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The Relationship Between Gratitude and Religious Identification of NCAA Athletes: A Replication Study

Nicole T. Gabana, Jeffrey B. Ruser, Mariya A. Yukhymenko-Lescroart, and Jenelle N. Gilbert

consider aspects of an athlete’s identity that may predispose them to a more grateful mindset. Understanding the intersection between gratitude and demographic factors (e.g., gender, race/ethnicity, spirituality, religion) is important from a multicultural perspective, as it considers how individual

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Multicultural Training and Program Climate in Master’s Degree Sport Psychology Programs

Macey Arnold and Trent Petrie

The multicultural movement in the United States has occurred over the past half-century ( Arredondo & Perez, 2006 ). As such, psychologists have been called upon to fully recognize the centrality of culture in research and practice ( Arredondo & Perez, 2006 ). The field of applied psychology in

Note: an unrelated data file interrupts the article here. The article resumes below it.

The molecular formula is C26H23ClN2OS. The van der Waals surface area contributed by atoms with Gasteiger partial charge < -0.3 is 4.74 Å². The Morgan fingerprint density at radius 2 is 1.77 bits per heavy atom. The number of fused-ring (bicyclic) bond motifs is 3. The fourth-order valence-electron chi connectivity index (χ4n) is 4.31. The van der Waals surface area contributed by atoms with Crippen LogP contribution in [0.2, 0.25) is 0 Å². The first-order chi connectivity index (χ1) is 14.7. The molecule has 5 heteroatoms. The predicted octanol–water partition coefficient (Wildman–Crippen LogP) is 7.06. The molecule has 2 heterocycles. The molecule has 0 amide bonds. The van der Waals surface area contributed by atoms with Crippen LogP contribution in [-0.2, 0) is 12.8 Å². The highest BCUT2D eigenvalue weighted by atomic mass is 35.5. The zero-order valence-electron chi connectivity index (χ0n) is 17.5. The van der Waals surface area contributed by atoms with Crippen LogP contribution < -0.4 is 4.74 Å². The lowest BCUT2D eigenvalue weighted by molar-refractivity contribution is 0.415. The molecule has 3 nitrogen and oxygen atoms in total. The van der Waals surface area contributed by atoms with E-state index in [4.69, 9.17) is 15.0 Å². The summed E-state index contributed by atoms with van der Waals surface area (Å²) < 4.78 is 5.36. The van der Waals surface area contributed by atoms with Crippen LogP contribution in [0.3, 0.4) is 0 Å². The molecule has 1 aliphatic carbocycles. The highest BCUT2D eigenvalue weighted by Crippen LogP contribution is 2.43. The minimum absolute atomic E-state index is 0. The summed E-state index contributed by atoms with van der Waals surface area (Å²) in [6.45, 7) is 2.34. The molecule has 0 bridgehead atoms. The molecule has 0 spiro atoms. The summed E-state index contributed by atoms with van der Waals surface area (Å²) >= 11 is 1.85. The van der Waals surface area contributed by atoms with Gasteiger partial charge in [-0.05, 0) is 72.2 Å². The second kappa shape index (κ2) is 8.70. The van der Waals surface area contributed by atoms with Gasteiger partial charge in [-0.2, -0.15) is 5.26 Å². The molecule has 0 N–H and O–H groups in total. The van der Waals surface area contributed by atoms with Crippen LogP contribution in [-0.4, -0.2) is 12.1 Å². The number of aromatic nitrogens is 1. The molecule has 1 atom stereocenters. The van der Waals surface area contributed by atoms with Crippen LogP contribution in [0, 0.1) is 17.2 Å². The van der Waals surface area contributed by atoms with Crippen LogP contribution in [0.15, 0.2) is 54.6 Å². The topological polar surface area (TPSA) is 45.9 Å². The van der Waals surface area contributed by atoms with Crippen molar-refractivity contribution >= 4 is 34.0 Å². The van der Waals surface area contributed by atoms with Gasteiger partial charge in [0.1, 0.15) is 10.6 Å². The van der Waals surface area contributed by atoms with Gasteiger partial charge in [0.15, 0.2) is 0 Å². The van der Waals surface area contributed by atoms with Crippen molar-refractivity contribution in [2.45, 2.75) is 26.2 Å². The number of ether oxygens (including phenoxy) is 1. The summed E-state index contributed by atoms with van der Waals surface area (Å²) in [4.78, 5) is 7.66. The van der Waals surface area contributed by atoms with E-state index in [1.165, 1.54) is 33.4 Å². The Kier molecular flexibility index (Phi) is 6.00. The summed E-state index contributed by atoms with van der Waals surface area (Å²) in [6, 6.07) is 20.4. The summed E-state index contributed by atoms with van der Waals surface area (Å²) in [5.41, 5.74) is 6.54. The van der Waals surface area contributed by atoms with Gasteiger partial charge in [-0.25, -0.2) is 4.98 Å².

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Multicultural Training and Awareness Among Sport Psychology Practitioners

Rena M.G. Curvey, Shannon C. White, Emily A. Murphy, Travis R. Scheadler, Myles T. Englis, Laura L. Phelps, and Candice N. Hargons

cultural competence among sport psychologists and sport psychology professionals. Therefore, the purpose of the present study was to explore how multicultural training and cultural awareness are currently being integrated into sport psychology training programs, research, and applied practice. The need for

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Multicultural Training in Applied Sport Psychology

Matthew P. Martens, Michael Mobley, and Samuel J. Zizzi

One of the challenges facing the field of applied sport psychology involves addressing the needs of athletes of various racial/ethnic backgrounds. An important step in facing this challenge is providing sport psychology graduate students with training in multicultural issues. A review of current models of sport psychology graduate training reveals a lack of emphasis on multicultural training. In this article we offer a description of multicultural training. We also provide a rationale for its inclusion in sport psychology programs and present several models and ideas for implementing multicultural training.